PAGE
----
When I first saw the headline that the USDA is planning to approve genetically engineered (GE) alfalfa next week, I thought, “Geez, that’s bad. But whatever.” I’m not a huge sprouts gal. But then it hit me, “hey that’s what cows eat” — at least the pastured cows who live on sustainable organic farms and give us organic milk, organic dairy products, and grass-fed beef.
According to an “urgent” email plea, sent out by Gary Hirshberg, “CE-Yo” (cute, huh) of Stonyfield Farm, this is a very important issue to anyone who cares about organic foods. In addition to concerns that GE crops (also called GMOs for genetically modified organisms) lead to pesticide-resistant super-weeds that require the use of more and more toxic chemicals, “the biggest potential problem posed by GE alfalfa is the likely contamination of organic alfalfa, which is used as feed by most organic dairies.”
The decision being made by the FDA is actually not whether to allow GE alfalfa to be grown — apparently that battle has already been lost — but whether to regulate production to ensure (or at least attempt to ensure) that organic alfalfa is protected from mingling with its GE counterpart under a mandate of “coexistence.” While I’m not always a fan of more government regulation, I do think we consumers and eaters deserve to be able to choose to buy organic foods that we know for sure are free of icky GE ingredients.
Here is link to a much more articulate article on the subject.
In case you’re wondering why GMOs are so bad, here’s what the Center for Food Safety, a non-profit public interest advocacy group, has to say on the subject:
Currently, up to 40 percent of U.S. corn is genetically engineered as is 80 percent of soybeans. It has been estimated that upwards of 60 percent of processed foods on supermarket shelves–from soda to soup, crackers to condiments–contain genetically engineered ingredients.
A number of studies over the past decade have revealed that genetically engineered foods can pose serious risks to humans, domesticated animals, wildlife and the environment. Human health effects can include higher risks of toxicity, allergenicity, antibiotic resistance, immune-suppression and cancer. As for environmental impacts, the use of genetic engineering in agriculture will lead to uncontrolled biological pollution, threatening numerous microbial, plant and animal species with extinction, and the potential contamination of all non-genetically engineered life forms with novel and possibly hazardous genetic material.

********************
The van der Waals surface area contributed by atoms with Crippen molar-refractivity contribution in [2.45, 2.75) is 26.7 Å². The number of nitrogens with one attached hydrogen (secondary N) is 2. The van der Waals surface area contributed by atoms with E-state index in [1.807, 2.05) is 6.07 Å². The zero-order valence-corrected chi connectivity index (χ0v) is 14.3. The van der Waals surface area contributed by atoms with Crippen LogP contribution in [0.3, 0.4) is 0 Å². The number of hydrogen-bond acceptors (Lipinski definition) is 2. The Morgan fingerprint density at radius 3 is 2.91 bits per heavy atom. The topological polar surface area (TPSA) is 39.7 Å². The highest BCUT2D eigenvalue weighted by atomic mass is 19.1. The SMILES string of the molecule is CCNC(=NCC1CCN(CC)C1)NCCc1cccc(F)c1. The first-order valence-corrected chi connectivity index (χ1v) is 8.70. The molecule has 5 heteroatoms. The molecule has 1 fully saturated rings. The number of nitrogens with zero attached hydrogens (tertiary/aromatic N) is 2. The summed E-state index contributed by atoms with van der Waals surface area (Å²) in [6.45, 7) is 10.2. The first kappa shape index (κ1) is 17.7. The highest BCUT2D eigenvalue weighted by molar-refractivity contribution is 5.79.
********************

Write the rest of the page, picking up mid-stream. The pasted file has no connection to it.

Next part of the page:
Well, all-righty-then. So, what to do? If you’re motivated and believe in the system, I suggest contacting your rep in congress and making sure he or she knows that you know and care about placing restrictions on genetically engineered alfalfa and that you support the integrity of organic farming. And if you want to keep GMOs off your family’s menu, here are a few suggestions:
- Buy organic food. You are voting with your dollars here, and the more of us who vote for organic foods (which by law are free of pesticides and GE ingredients), the stronger the message we send to farmers, food producers, and the government.
- Sign a petition. Hey, it can’t hurt. Here are links to several food safety groups’ petitions: Food & Water Watch, Center for Food Safety, Institute for Responsible Technology.
- Eat food. By “food” I mean real, whole foods and not processed ones (“edible food-like substances” as Michael Pollan calls them). You know there are no GE ingredients in a bag of organic apples. Can’t say the same about NutriGrain bars. This is probably the best way to avoid GMOs.
- Look for non-GMO certification on the label, if possible. This is useful if you’re buying non-organic things (look for “rBST-Free” on Greek yogurt, etc.), but it doesn’t indicate anything about the use of pesticides.